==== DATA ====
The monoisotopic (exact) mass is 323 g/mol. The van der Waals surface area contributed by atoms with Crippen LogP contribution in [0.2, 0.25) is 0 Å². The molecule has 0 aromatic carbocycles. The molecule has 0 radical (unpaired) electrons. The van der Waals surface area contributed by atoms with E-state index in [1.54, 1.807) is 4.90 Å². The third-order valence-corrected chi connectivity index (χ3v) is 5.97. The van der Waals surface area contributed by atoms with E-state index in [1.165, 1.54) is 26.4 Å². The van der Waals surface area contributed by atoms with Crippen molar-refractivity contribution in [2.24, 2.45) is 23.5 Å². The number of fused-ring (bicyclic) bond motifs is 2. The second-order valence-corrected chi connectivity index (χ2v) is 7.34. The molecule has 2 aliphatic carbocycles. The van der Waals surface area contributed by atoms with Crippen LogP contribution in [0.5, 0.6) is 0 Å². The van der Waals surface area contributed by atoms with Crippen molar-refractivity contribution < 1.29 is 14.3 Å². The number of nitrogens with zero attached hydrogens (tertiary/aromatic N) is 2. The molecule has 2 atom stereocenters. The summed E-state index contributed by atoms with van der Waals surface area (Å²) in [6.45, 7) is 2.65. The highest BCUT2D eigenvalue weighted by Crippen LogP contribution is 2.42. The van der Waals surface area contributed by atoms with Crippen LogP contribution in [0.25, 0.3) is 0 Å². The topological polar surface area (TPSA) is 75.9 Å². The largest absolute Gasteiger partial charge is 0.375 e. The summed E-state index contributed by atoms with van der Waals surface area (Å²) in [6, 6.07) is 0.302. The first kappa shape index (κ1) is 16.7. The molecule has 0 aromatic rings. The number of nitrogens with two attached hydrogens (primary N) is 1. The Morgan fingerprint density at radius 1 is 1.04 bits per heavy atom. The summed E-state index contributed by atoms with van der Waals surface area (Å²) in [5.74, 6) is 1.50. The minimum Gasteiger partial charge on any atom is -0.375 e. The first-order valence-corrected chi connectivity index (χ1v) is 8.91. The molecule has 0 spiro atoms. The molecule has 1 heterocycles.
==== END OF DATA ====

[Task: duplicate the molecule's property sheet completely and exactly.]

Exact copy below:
The monoisotopic (exact) mass is 323 g/mol. The van der Waals surface area contributed by atoms with Crippen LogP contribution in [0.2, 0.25) is 0 Å². The molecule has 0 aromatic carbocycles. The molecule has 0 radical (unpaired) electrons. The van der Waals surface area contributed by atoms with E-state index in [1.54, 1.807) is 4.90 Å². The third-order valence-corrected chi connectivity index (χ3v) is 5.97. The van der Waals surface area contributed by atoms with E-state index in [1.165, 1.54) is 26.4 Å². The van der Waals surface area contributed by atoms with Crippen molar-refractivity contribution in [2.24, 2.45) is 23.5 Å². The number of fused-ring (bicyclic) bond motifs is 2. The second-order valence-corrected chi connectivity index (χ2v) is 7.34. The molecule has 2 aliphatic carbocycles. The van der Waals surface area contributed by atoms with Crippen LogP contribution in [0.5, 0.6) is 0 Å². The van der Waals surface area contributed by atoms with Crippen molar-refractivity contribution < 1.29 is 14.3 Å². The number of nitrogens with zero attached hydrogens (tertiary/aromatic N) is 2. The molecule has 2 atom stereocenters. The summed E-state index contributed by atoms with van der Waals surface area (Å²) in [6.45, 7) is 2.65. The highest BCUT2D eigenvalue weighted by Crippen LogP contribution is 2.42. The van der Waals surface area contributed by atoms with Crippen LogP contribution in [0.25, 0.3) is 0 Å². The topological polar surface area (TPSA) is 75.9 Å². The largest absolute Gasteiger partial charge is 0.375 e. The summed E-state index contributed by atoms with van der Waals surface area (Å²) in [6, 6.07) is 0.302. The first kappa shape index (κ1) is 16.7. The molecule has 0 aromatic rings. The number of nitrogens with two attached hydrogens (primary N) is 1. The Morgan fingerprint density at radius 1 is 1.04 bits per heavy atom. The summed E-state index contributed by atoms with van der Waals surface area (Å²) in [5.74, 6) is 1.50. The minimum Gasteiger partial charge on any atom is -0.375 e. The first-order valence-corrected chi connectivity index (χ1v) is 8.91. The molecule has 0 spiro atoms. The molecule has 1 heterocycles.